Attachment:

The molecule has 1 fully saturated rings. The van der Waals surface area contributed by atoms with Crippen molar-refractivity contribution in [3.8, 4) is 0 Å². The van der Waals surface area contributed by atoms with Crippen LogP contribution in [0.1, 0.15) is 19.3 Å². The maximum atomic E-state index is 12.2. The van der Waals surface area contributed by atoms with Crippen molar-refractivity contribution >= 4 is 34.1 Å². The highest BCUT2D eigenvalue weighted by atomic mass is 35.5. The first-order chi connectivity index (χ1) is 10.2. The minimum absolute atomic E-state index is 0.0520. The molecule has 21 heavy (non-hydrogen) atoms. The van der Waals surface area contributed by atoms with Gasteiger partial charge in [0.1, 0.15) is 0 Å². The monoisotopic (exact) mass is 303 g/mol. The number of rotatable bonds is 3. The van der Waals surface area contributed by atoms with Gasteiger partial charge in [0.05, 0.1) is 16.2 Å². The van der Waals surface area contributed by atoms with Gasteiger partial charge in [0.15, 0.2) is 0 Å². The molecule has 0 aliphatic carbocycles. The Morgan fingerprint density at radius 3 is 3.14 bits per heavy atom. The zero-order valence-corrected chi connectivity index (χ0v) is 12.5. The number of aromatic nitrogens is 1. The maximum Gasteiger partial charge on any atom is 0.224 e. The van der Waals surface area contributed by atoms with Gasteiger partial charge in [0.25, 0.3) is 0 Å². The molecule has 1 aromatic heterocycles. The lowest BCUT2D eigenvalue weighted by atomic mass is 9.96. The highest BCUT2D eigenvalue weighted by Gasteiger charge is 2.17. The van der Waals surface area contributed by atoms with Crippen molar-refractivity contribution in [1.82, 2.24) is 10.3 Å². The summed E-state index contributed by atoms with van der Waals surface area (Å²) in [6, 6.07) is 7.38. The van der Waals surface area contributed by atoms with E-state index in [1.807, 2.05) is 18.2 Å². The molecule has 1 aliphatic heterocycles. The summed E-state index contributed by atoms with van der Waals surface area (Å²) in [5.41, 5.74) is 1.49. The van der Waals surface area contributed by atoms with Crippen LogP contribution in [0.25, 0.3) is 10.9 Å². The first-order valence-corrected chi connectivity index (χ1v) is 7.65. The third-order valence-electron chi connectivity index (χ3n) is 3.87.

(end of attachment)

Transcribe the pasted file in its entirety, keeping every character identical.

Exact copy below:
The molecule has 1 fully saturated rings. The van der Waals surface area contributed by atoms with Crippen molar-refractivity contribution in [3.8, 4) is 0 Å². The van der Waals surface area contributed by atoms with Crippen LogP contribution in [0.1, 0.15) is 19.3 Å². The maximum atomic E-state index is 12.2. The van der Waals surface area contributed by atoms with Crippen molar-refractivity contribution >= 4 is 34.1 Å². The highest BCUT2D eigenvalue weighted by atomic mass is 35.5. The first-order chi connectivity index (χ1) is 10.2. The minimum absolute atomic E-state index is 0.0520. The molecule has 21 heavy (non-hydrogen) atoms. The van der Waals surface area contributed by atoms with Gasteiger partial charge in [0.1, 0.15) is 0 Å². The monoisotopic (exact) mass is 303 g/mol. The number of rotatable bonds is 3. The van der Waals surface area contributed by atoms with Gasteiger partial charge in [0.05, 0.1) is 16.2 Å². The van der Waals surface area contributed by atoms with Gasteiger partial charge in [0.15, 0.2) is 0 Å². The molecule has 0 aliphatic carbocycles. The Morgan fingerprint density at radius 3 is 3.14 bits per heavy atom. The zero-order valence-corrected chi connectivity index (χ0v) is 12.5. The number of aromatic nitrogens is 1. The maximum Gasteiger partial charge on any atom is 0.224 e. The van der Waals surface area contributed by atoms with Gasteiger partial charge in [0.25, 0.3) is 0 Å². The molecule has 1 aromatic heterocycles. The lowest BCUT2D eigenvalue weighted by atomic mass is 9.96. The highest BCUT2D eigenvalue weighted by Gasteiger charge is 2.17. The van der Waals surface area contributed by atoms with Crippen molar-refractivity contribution in [1.82, 2.24) is 10.3 Å². The summed E-state index contributed by atoms with van der Waals surface area (Å²) in [6, 6.07) is 7.38. The van der Waals surface area contributed by atoms with E-state index in [1.807, 2.05) is 18.2 Å². The molecule has 1 aliphatic heterocycles. The summed E-state index contributed by atoms with van der Waals surface area (Å²) in [5.41, 5.74) is 1.49. The van der Waals surface area contributed by atoms with Crippen LogP contribution in [0.25, 0.3) is 10.9 Å². The first-order valence-corrected chi connectivity index (χ1v) is 7.65. The third-order valence-electron chi connectivity index (χ3n) is 3.87.